Astronomer Dr. Carl Sagan is host and narrator of this 13-hour series that originally aired on Public Broadcasting Stations in the United States. Dr. Sagan describes the universe in a way that appeals to a mass audience, by using Earth as a reference point, by speaking in terms intelligible to non-scientific people, by relating the exploration of space to that of the Earth by pioneers of old, and by citing such Earth legends as the Library of Alexandria as metaphors for space-related future events. Among Dr. Sagan's favorite topics are the origins of life, the search for life on Mars, the infernal composition of the atmosphere of Venus and a warning about a similar effect taking place on Earth due to global pollution and the "greenhouse effect", the lives of stars, interstellar travel and the effects of attaining the speed of light, the danger of mankind technologically self-destructing, and the search, using radio technology, for intelligent life in deep space.Written by
Kevin McCorry <email@example.com>
The filming of the series lasted one year during which Carl Sagan and his production team traveled around the world, filming in places like India, Egypt, Italy, Cambodia, France, Alaska, Mexico and USA, among others. See more »
A dreamy and hopeful meditation on science and the universe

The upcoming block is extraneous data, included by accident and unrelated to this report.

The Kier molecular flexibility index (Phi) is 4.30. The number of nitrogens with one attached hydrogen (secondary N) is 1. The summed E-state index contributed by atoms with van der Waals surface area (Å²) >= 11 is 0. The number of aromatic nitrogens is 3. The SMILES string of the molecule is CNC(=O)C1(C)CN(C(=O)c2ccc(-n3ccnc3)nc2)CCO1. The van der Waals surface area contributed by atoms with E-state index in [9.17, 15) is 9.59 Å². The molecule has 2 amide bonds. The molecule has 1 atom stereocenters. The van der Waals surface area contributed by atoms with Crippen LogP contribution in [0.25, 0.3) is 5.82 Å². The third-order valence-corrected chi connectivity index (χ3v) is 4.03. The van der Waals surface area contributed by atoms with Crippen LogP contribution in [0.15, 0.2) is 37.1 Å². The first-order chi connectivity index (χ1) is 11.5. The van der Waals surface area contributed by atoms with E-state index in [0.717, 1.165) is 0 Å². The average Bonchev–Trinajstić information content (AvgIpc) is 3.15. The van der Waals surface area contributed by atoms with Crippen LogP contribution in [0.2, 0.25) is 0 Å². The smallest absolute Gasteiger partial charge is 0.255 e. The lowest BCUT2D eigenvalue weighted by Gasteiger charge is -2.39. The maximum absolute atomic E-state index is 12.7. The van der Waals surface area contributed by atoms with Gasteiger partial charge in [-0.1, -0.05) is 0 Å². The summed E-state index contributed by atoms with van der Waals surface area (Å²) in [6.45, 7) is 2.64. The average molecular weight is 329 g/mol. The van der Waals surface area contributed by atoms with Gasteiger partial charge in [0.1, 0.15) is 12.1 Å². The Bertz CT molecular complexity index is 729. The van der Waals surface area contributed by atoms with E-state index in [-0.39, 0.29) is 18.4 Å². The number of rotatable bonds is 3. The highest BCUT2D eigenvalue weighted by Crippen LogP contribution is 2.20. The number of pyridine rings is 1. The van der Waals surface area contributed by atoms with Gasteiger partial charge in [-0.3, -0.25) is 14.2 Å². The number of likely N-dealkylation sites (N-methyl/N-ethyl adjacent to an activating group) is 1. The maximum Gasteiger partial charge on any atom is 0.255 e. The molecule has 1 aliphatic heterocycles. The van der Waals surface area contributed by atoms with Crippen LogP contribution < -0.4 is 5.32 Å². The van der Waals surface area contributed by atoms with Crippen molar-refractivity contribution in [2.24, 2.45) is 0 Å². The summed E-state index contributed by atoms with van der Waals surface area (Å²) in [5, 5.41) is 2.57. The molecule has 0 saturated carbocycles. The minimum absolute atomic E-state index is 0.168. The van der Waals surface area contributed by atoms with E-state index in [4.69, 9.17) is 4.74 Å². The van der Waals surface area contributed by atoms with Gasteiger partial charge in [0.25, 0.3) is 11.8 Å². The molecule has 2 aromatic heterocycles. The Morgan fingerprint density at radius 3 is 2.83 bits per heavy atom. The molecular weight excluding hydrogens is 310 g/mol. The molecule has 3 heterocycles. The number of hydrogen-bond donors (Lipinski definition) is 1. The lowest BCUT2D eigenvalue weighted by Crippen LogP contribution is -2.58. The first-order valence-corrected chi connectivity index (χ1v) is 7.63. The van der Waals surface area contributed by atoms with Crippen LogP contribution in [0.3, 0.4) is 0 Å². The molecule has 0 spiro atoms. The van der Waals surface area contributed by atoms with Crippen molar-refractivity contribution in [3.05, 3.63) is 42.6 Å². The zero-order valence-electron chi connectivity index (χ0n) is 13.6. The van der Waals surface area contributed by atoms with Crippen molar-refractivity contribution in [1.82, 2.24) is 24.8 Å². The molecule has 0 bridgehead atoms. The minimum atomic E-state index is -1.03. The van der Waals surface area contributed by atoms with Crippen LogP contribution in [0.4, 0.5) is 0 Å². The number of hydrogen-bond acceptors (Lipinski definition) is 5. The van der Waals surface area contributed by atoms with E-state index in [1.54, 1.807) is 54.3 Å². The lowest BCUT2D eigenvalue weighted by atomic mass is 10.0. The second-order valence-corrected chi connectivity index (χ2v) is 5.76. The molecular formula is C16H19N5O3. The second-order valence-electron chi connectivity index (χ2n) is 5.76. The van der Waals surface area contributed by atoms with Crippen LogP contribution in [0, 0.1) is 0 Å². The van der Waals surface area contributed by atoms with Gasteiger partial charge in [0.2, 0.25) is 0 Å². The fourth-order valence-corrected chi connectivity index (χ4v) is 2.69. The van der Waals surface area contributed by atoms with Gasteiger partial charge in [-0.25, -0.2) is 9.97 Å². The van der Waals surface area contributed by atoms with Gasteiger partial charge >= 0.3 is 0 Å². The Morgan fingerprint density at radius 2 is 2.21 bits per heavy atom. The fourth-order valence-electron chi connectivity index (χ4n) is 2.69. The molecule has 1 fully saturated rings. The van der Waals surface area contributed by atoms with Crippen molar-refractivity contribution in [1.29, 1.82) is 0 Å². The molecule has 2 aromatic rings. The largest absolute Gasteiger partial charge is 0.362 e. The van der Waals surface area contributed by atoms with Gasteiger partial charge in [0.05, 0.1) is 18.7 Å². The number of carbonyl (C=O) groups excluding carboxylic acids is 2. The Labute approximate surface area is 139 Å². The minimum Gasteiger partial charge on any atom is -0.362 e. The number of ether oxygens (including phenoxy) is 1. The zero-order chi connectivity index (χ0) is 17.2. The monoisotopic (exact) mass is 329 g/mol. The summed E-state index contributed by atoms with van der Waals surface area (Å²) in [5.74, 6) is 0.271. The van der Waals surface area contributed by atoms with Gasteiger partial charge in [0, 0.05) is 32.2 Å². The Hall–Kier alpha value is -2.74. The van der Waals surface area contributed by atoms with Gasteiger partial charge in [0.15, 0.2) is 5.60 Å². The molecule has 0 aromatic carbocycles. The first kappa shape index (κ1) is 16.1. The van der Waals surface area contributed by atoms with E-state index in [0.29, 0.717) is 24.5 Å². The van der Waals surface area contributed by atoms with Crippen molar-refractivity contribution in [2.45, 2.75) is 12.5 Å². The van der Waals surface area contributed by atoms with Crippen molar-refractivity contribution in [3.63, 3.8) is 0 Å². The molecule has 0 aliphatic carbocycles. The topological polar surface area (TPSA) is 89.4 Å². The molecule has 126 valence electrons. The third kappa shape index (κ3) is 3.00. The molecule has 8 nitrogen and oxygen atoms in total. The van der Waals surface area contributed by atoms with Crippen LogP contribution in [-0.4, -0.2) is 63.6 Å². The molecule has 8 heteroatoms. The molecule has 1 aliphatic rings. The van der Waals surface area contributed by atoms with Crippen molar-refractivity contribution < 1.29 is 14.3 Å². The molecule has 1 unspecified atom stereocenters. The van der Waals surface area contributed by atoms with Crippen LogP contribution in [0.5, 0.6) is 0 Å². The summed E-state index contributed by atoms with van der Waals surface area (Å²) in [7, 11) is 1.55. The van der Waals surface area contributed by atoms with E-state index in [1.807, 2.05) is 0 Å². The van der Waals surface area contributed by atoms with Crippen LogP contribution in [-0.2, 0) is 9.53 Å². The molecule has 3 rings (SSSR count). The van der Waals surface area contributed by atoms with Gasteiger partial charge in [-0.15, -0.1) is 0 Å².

This thirteen part series is Carl Sagan's personal account of the universe and how humans have interpreted it through time. In Cosmos, Carl Sagan takes us on location to places in the world where the most important people and ideas in science and astronomy were born, and to places in outer space where those ideas have revealed the universe to us. Carl Sagan shares a sense of wonder that is both intelligent and humorous, while occasionally warning us of our capabilities of self-destruction. Though Cosmos was made during the height of the cold war, it still stands as a reminder of global problems and dangers we still need to resolve. This series has either consciously or unconsciously set the standard for the format of almost every hosted science show or series on Television since it was made, and it's no wonder. Carl Sagan is a charismatic and sincere authority on the subject matter, and the music score is mostly by Vangelis (Bladerunner, Chariots of Fire, 1492) Synergy, Tangerine Dream, Vivaldi, and more. The visuals are amazing and remain as relevant as they were on the release date.
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